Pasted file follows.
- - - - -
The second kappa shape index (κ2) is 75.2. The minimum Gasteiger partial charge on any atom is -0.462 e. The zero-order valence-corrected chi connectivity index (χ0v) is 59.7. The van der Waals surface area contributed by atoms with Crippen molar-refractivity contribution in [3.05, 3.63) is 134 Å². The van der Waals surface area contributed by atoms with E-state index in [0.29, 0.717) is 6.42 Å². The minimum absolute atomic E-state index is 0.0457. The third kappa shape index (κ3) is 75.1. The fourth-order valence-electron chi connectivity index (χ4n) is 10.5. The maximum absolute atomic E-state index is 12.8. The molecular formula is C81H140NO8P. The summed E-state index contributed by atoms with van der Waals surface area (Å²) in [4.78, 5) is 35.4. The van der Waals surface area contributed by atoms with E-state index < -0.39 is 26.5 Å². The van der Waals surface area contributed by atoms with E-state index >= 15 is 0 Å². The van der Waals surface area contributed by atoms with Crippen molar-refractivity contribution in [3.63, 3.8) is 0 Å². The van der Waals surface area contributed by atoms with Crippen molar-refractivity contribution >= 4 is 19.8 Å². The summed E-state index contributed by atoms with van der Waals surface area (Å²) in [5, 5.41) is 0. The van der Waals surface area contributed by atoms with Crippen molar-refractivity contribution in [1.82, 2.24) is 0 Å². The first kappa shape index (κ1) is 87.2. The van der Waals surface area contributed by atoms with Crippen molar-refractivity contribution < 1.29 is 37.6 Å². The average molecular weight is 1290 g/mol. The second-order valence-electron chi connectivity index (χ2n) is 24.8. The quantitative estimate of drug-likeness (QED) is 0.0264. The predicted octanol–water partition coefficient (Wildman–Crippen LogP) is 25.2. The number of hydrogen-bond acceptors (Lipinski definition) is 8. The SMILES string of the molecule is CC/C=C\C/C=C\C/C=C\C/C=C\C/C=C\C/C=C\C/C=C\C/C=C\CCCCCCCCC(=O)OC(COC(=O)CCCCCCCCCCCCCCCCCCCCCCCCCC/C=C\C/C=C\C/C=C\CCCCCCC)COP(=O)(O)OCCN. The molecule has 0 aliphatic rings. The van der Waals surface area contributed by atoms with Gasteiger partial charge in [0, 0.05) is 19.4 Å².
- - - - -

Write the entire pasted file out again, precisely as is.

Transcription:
The second kappa shape index (κ2) is 75.2. The minimum Gasteiger partial charge on any atom is -0.462 e. The zero-order valence-corrected chi connectivity index (χ0v) is 59.7. The van der Waals surface area contributed by atoms with Crippen molar-refractivity contribution in [3.05, 3.63) is 134 Å². The van der Waals surface area contributed by atoms with E-state index in [0.29, 0.717) is 6.42 Å². The minimum absolute atomic E-state index is 0.0457. The third kappa shape index (κ3) is 75.1. The fourth-order valence-electron chi connectivity index (χ4n) is 10.5. The maximum absolute atomic E-state index is 12.8. The molecular formula is C81H140NO8P. The summed E-state index contributed by atoms with van der Waals surface area (Å²) in [4.78, 5) is 35.4. The van der Waals surface area contributed by atoms with E-state index < -0.39 is 26.5 Å². The van der Waals surface area contributed by atoms with E-state index >= 15 is 0 Å². The van der Waals surface area contributed by atoms with Crippen molar-refractivity contribution in [3.63, 3.8) is 0 Å². The van der Waals surface area contributed by atoms with Crippen molar-refractivity contribution >= 4 is 19.8 Å². The summed E-state index contributed by atoms with van der Waals surface area (Å²) in [5, 5.41) is 0. The van der Waals surface area contributed by atoms with Crippen molar-refractivity contribution in [1.82, 2.24) is 0 Å². The first kappa shape index (κ1) is 87.2. The van der Waals surface area contributed by atoms with Crippen molar-refractivity contribution < 1.29 is 37.6 Å². The average molecular weight is 1290 g/mol. The second-order valence-electron chi connectivity index (χ2n) is 24.8. The quantitative estimate of drug-likeness (QED) is 0.0264. The predicted octanol–water partition coefficient (Wildman–Crippen LogP) is 25.2. The number of hydrogen-bond acceptors (Lipinski definition) is 8. The SMILES string of the molecule is CC/C=C\C/C=C\C/C=C\C/C=C\C/C=C\C/C=C\C/C=C\C/C=C\CCCCCCCCC(=O)OC(COC(=O)CCCCCCCCCCCCCCCCCCCCCCCCCC/C=C\C/C=C\C/C=C\CCCCCCC)COP(=O)(O)OCCN. The molecule has 0 aliphatic rings. The van der Waals surface area contributed by atoms with Gasteiger partial charge in [0, 0.05) is 19.4 Å².